How can we best explore how to make progress on climate change, how much progress we’ve made to date, and why? At the Climatographers, we have extensively used the jigsaw puzzle frame shown in the cartoon at right for discussing the climate change problem. The idea of a 1,000,000 jigsaw puzzle is a great way to understand intuitively the challenges of successfully addressing climate change. The jigsaw puzzle frame also contributes, however, to the huge “siloing” problem we face when it comes to climate change. Everyone works on their specific piece of the puzzle. Everyone believes that their puzzle piece is the most important. As a result, they have little interest in learning about other puzzle pieces, or in working towards strategic cooperation between pieces.
That’s why chess is so useful an alternative way to frame the climate change problem. Climate Chess differs from ordinary chess. It isn’t played on a conventional chessboard, there are many players, and the two sides do not have the same number or kinds of chess pieces.
The chess frame aptly characterizes the complicated and strategic challenges of climate change. In Climate Chess, the pieces on one side represent efforts to rapidly push towards a low-carbon economy; the pieces on the opposing side represent barriers to rapidly transitioning to a global low-carbon economy.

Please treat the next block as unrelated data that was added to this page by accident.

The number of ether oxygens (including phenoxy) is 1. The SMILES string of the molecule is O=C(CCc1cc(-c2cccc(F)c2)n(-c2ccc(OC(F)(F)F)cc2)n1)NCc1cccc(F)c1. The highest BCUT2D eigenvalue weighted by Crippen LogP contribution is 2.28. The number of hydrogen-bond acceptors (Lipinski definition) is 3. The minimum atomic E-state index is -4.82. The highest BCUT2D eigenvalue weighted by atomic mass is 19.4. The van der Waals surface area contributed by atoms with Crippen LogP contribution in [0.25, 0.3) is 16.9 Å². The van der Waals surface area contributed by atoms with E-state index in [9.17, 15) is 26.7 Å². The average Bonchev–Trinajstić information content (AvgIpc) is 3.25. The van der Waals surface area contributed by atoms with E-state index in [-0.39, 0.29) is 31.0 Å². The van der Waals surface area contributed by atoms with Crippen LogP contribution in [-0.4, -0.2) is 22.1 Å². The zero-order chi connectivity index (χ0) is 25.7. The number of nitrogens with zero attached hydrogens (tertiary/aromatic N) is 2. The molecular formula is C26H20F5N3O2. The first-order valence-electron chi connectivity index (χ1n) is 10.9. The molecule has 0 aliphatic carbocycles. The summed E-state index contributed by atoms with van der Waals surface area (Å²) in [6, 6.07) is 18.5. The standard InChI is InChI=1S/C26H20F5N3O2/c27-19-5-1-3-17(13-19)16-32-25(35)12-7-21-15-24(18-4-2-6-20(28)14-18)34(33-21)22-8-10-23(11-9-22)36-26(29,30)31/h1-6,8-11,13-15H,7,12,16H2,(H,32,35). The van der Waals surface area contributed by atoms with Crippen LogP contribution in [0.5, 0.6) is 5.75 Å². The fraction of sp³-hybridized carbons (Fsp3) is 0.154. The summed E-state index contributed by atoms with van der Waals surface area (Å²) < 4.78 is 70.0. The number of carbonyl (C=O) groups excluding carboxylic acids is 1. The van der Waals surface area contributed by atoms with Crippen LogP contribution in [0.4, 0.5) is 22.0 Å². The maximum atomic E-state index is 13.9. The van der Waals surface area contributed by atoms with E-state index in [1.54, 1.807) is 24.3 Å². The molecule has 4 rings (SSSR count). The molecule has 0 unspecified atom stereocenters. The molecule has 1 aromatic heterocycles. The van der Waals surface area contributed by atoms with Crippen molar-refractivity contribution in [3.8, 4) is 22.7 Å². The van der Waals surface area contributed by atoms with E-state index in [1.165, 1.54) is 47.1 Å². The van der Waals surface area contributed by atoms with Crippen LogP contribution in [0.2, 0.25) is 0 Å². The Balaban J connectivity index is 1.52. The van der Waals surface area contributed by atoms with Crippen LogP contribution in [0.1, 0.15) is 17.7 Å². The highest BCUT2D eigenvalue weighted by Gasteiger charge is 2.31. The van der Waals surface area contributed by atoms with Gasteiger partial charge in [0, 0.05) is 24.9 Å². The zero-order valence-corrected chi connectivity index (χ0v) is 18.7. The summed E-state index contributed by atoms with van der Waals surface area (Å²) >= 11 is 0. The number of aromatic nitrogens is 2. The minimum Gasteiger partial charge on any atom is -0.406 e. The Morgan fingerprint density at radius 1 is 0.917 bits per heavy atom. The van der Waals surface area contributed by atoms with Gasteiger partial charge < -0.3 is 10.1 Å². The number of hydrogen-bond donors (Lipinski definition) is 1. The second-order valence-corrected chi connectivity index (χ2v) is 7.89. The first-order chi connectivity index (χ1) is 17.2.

There are only two teams active in Climate Chess: “Team Urgency” and “Team No Urgency.” The game is complicated, however, by the many players on each team, the many motivations driving them, and the enormous number of pieces on the board (we identify more than 100 in the Climate Web). Like conventional chess, the “opportunity landscape” for each chess piece to move forward is constantly shifting on the board.
To help users explore the idea behind Climate Chess, the Climate Chess Dashboard profiles a few specific chess pieces in the view below.
The Climate Web also explores the larger topic of Climate Chess in much more depth:
- Identifying more than 100 Team Climate Urgency chess pieces
- Identifying the numerous players (just) on Team Climate Urgency
- Sorting through the motivations of Team Climate Urgency
Climate Chess is a complicated game. It’s a critical game to understand, however, if we want to more successfully tackle climate change.
As is the case throughout the Climate Web, hovering over a thumbnail graphic in the view above expands it to become easily readable. The filled-in green circles to the left of each thought indicate that additional materials are available there. Click on individual thoughts to see those materials and to access any URLs or PDFs that show up in the Notes field.
To back up to a prior view at any time, click on the “breadcrumb trail” at the bottom, or simply backspace in your browser. To return to the original Climate Chess Dashboard view at any time click here.